Friday, May 13, 2016

Weekly Update: Not Feeling All Recessiony...

The market shivered last week as those who've been predicting recession levered Macy's, Nordstrom and JC Penney's earnings misses as proof positive that the consumer is missing in action and that the U.S. economy is being kept alive by the machinations of Janet Yellen and her band of desperate FOMC board members.

But, you know, bars and restaurants are doing really well. So are companies that sell building materials and automobiles. Hmm... I wonder what they have in common?? Oh yeah, folks don't go to Amazon to buy the stuff they offer. In fact, the companies whose stuff Amazon does offer---specifically, clothing, electronics and appliances, furniture, general merchandise, health and personal care and sporting goods---are losing 24.3% of their sales to the online behemoth! Yep, if you belong to one of those eight categories, that's a serious hit to your bottom line.

While folks are indeed buying more from Amazon (Q1 revenue up 28.22%) and less from Macy's, JC Penney and Norstrom (-7.4%, -1.61% and +1.06% respectively), they're really enjoying those savings at the gas pump --- Priceline and Expedia (online travel agencies) saw their revenues rise 16.7% and 38.63% respectively, and Netflix enjoyed a whopping 24.45% increase.

I'm just not feeling all recessiony right about now...

So what's giving the market the blues? Well, while, again, I'm not feeling all recessiony, I can't say I'm feeling all warm and fuzzy either. In fact, as I've been illustrating in my weekly videos, I'm fairly gloomy over the very near-term. And that would be about seasonality; here's a heat map showing the average per month performance of the MSCI World Index over the past 5 and 10 years:     click each chart then wait a second and click again to enlarge...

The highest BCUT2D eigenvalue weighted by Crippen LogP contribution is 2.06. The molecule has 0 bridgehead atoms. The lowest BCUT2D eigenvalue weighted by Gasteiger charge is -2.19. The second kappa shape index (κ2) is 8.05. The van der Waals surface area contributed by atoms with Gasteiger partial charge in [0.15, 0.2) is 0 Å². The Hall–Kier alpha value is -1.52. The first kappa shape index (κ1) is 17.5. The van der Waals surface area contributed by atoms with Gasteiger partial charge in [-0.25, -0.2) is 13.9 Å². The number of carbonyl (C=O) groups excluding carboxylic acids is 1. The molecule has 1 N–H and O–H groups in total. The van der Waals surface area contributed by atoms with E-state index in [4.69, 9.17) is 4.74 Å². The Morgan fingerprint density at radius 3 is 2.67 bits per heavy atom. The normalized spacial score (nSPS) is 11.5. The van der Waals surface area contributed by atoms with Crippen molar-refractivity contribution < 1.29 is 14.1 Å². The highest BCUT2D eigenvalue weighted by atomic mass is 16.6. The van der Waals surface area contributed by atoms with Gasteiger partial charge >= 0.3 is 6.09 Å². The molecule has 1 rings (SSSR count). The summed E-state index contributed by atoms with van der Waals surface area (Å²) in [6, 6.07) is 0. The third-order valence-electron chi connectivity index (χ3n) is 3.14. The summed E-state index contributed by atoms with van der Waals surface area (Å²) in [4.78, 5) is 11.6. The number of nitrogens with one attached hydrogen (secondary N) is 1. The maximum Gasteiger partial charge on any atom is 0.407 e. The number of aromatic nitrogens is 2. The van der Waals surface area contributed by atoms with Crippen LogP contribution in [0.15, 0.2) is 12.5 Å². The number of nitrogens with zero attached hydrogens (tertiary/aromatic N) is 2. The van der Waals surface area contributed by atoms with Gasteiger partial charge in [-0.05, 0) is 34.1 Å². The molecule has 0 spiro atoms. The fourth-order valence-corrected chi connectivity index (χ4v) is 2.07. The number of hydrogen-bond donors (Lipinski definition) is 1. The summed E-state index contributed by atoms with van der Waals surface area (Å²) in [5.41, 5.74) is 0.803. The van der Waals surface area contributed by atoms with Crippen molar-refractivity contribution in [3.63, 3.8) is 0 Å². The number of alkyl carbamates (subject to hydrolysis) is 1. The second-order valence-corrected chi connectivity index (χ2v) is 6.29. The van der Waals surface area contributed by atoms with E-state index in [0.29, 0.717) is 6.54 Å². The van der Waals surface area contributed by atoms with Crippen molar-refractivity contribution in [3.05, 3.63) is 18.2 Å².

5 and 10-year seasonality

Yep, sell in May and go away, as they say! Well, not so fast! If you do and the average doesn't occur, you could end up doing some real long-term harm to your bottom line. Here are the monthly highs over the past 5 years:

5-year high seasonality

And here's a look at the best monthly results over the past 10 years:

10-year high seasonality

Nah, better to stay the course --- if you have more than a two-month time horizon that is.

It would also be about the technical setup. Here's a cleaned up look at some of what I've been showing you on the videos:


Panel 2 shows us the Moving Average Convergence Divergence Oscillator (MACD). While, in different ways, this momentum indicator offers up signals to short and longer-term traders, I find it most predictive when its path diverges from the general price trend, as it began to in late March. The S&P 500 closing below its 50 day moving average (green line in panel 1) on Friday doesn't help either.

And of course there's the prospects for a Fed rate hike(s) this year, which has the market a bit anxious. And you can see why based on how stocks responded to the Fed's stab at it last December:

December rate hike

Then there's "Brexit" (the June 23rd Great Britain referendum on whether or not remain in the European Union). Here's the latest poll result:

Brexit poll

While---despite what you see above---I seriously don't see Brexit happening, the market could experience some serious volatility leading up to it. Particularly if there's no clear sign of nogo going in.

Beyond all that short-term stuff (there's of course more we could delve into, positive and negative), I feel very good about owning the world's great companies (in balanced, diversified fashion) on behalf of our patient, eating, drinking, traveling, home-improving, car-driving, Netflix-watching, online-buying, long-term-thinking clients.

Have a wonderful weekend!


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